The great Gladys Knight comes to mind when I think of my 4th rated major league stadium of yesteryear, at least her famous lyrics, "LA Proved too much for the Man" but before I took the Midnight Train to Cleveland, I wished it were Georgia in hindsight, I gathered a boatload of cool memories. My time at Dodger Stadium, although short, had the ingredients necessary for this high ranking, # 4 of most beautiful stadiums. It had undoubted beauty, great tradition arguably the second best only to the New York Yankees - a winning team (for sure), great players and teammates (big time.) (Casual reminder - top criteria for beauty is how well I did in a ballpark.)
Before leaving the Dodgers, I had attained my first beg league hit, my greatest defensive play, which was a life unchanging defining moment to me, a World Series trophy and ring, and some lifelong friendships. Unfortunately, the only thing that kept Dodger Stadium from a higher rating gets back to the downfall of most of the previous major league stadiums in my rankings, that being I did not play all that well there. If I had, I would not have been shipped out so quickly and the ranking would have been top of the heap.
It's funny, but a very small portion of my major league career was spent with the Los Angeles Dodgers, but so many of my memories came from there. I guess that is the power of Hollywood, as most of my dreams to this day - that of becoming an established LA Dodger - and nightmares - striving to impress manager Tommy Lasorda and staff, has me in a Dodger uniform.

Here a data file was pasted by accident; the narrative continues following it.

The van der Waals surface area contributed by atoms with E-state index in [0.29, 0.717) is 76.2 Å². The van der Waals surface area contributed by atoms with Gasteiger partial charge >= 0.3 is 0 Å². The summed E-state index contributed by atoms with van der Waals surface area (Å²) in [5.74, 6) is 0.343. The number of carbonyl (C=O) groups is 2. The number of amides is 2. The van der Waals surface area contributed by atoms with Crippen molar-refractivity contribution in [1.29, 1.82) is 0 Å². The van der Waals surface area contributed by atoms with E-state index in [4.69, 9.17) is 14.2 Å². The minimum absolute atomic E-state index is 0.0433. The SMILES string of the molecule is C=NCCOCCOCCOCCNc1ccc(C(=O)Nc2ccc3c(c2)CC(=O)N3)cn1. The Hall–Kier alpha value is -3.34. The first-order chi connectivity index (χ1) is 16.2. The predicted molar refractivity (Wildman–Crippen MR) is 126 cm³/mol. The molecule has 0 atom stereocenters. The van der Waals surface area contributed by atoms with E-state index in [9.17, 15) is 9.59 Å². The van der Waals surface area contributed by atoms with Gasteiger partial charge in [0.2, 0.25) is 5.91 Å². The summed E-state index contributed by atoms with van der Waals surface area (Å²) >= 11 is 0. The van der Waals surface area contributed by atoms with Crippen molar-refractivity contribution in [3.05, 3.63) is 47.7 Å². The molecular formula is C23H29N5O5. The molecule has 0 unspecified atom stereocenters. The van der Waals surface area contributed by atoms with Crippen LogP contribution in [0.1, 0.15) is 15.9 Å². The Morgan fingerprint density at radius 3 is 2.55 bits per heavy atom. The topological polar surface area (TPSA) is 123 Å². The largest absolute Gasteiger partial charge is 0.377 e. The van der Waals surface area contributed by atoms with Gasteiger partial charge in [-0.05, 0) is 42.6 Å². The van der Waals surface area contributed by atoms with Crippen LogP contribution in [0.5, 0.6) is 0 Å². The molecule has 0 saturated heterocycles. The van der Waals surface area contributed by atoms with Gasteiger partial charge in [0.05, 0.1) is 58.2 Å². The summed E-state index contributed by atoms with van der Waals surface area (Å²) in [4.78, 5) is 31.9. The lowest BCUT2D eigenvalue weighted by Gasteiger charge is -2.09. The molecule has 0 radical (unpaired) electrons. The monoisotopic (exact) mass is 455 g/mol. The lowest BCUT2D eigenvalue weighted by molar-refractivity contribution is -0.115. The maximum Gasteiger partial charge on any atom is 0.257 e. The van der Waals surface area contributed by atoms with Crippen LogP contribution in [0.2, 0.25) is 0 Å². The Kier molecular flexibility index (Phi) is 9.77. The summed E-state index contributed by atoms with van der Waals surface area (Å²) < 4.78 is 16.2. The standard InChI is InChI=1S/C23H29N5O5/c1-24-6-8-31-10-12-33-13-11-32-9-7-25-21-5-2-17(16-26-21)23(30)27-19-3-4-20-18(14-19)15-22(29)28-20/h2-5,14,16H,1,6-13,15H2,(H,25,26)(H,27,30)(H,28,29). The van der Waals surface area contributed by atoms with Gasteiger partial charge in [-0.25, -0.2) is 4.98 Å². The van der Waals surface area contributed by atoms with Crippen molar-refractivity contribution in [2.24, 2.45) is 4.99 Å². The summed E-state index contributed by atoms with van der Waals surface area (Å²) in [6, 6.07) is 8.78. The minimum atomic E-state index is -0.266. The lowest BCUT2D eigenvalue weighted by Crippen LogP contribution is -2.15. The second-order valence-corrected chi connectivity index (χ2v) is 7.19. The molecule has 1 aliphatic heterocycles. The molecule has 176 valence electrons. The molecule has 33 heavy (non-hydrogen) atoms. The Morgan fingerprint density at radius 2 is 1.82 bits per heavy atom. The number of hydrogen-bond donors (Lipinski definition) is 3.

Dodger Stadium was and still is beautiful, but of course, intimidating to me, as a rookie. So intimidating, I was afraid to look above the first tier of bleachers when playing second base. It is hard to believe but Dodger Stadium is the third oldest baseball stadium in the major leagues now and is the largest by seating capacity in the world for baseball. Everything about it brought a sense of awe to me from Tommy Lasorda, around whom there is never a dull moment, the incomparable and still unbelievably awesome Vin Scully, to the almost daily Hollywood stars that show up in the clubhouse. (Read about my encounter with Billy Crystal here) Just the words Chavez Ravine, where the stadium resides, invokes beauty.
Having come up through the Dodger system, there is no getting around the great sense of tradition with the Dodgers, long before one even gets to Dodger Stadium and even before the team moved to Los Angeles, as the Brooklyn Dodgers, with the likes of Jackie Robinson, Pee Wee Reese, Duke Snider, etc. Spring training involved learning from the Dodger greats as an example Sandy Koufax, Roy Campanella, Maury Wills, Johnny Roseboro what could be better for a kid who grew up with the "eat, drink, and sleep baseball" attitude and the common, kid-major- league- aspirations. It would take a long time to name all the past Dodger greats that the young Dodger players heard about and got to meet, as the Don's - Drysdale, Newcombe, and Willie and Tommy Davis, and on and on"¦ but you get the point about the great Dodger tradition.